Cabinet minister Michael Gove has said there “will be no interruption” to UK vaccine supplies from AstraZeneca after the European Union demanded doses from British plants during a row over supply shortages.
Mr Gove said on Thursday the “first and most important thing” is that the supply schedule agreed with the UK-based pharmaceuticals giant is honoured so the domestic vaccine rollout can be delivered before neighbouring nations are aided.
But Downing Street declined to rule vaccines being sent to the EU before everyone in the UK is vaccinated to help address supply shortages being faced by the bloc.
EU health commissioner Stella Kyriakides said there have been “constructive” talks with AstraZeneca chief executive Pascal Soriot after telling the firm it is contractually obliged to send jabs produced in the UK to 27 EU member states.
Mr Gove told BBC Radio 4’s Today programme: “First thing, we must make sure that we continue with the effective acceleration of our vaccination programme.
“That relies on the supply schedule that has been agreed to be honoured. That’s the first and most important thing.”
“Secondarily,” he said, the desire is to ensure allies receive vaccines but he added that “I think we best achieve that through dialogue and cooperation and friendship”.
Pressed on whether the Government would allow vaccines to go to the EU, he said: “No, the critical thing is we must make sure that the schedule that has been agreed and on which our vaccination programme has been based and planned goes ahead.
“It is the case that the supplies that have been planned, paid for and scheduled should continue, absolutely. There will be no interruption to that.”
The Prime Minister’s official spokesman failed to give a definitive answer when repeatedly pressed on whether jabs could be sent to Europe before everyone in the UK receives a dose.
Instead, he said: “We will offer doses to the priority groups and all adults by September that continues to be the case.”
The European Commission remained resolute, with spokesman Eric Mamer saying “we can and will” get doses from plants, including those in the UK.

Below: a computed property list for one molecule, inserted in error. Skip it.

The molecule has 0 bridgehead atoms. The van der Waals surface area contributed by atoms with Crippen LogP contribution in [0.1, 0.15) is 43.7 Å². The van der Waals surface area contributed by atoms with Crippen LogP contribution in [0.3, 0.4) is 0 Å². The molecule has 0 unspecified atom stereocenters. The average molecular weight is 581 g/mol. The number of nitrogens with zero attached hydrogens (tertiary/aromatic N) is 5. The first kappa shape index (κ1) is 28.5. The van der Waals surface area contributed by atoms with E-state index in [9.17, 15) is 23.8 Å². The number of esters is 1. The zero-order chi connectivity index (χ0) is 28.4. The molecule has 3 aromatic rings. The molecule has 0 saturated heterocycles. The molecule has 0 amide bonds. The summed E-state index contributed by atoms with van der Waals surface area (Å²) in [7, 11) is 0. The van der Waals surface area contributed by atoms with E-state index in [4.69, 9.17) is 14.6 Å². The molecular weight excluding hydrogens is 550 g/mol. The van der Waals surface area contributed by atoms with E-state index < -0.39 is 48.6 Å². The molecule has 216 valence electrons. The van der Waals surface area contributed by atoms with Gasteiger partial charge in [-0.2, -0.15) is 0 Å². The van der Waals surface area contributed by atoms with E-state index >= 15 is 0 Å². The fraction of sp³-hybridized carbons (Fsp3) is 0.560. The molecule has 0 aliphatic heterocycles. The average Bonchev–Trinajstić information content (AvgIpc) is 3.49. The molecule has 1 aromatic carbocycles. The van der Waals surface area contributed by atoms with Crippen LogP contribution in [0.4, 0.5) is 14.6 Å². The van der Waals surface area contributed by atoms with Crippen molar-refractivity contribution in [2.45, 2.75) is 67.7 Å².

Meanwhile, Belgian authorities carried out an inspection at an AstraZeneca coronavirus vaccine plant in Seneffe, near Brussels, on Wednesday.
A statement from Belgium’s health ministry was reported to say the spot check was carried out “to make sure that the delivery delay is indeed due to a production problem”.
Mr Soriot has argued supply chain “teething issues” were fixed in the UK ahead of the bloc because Britain signed a contract three months earlier.
But Ms Kyriakides said: “We reject the logic of first come first served. That may work at the neighbourhood butchers but not in contracts.”
She denied the bloc would impose an export ban on vaccines leaving the EU but said the contract signed with AstraZeneca, which worked with Oxford University on its vaccine, contains two factories in the UK.
“The UK factories are part of our advance purchase agreements and that is why they have to deliver,” she added.
Sir Jeremy Farrar, a member of the Government’s Scientific Advisory Group for Emergencies (Sage), said vaccine nationalism, where nations prioritise their own access to the detriment of others, must be avoided.
He warned on BBC Radio 4’s Today programme that new strains that “at some point in the future” may escape vaccines will develop unless transmission is driven down and vaccines are made available globally.
In an interview with Italy’s La Repubblica newspaper, Mr Soriot said “we are basically two months behind where we want to be” in supplies due to manufacturing issues in Europe, citing problems in a Belgian plant.
“So with the UK we have had an extra three months to fix all the glitches we experienced,” he said.
Labour leader Sir Keir Starmer said the issue should be resolved through increased production rather than UK doses being diverted to the EU.
“I don’t want to interrupt the supply of vaccines into the United Kingdom,” he told LBC Radio.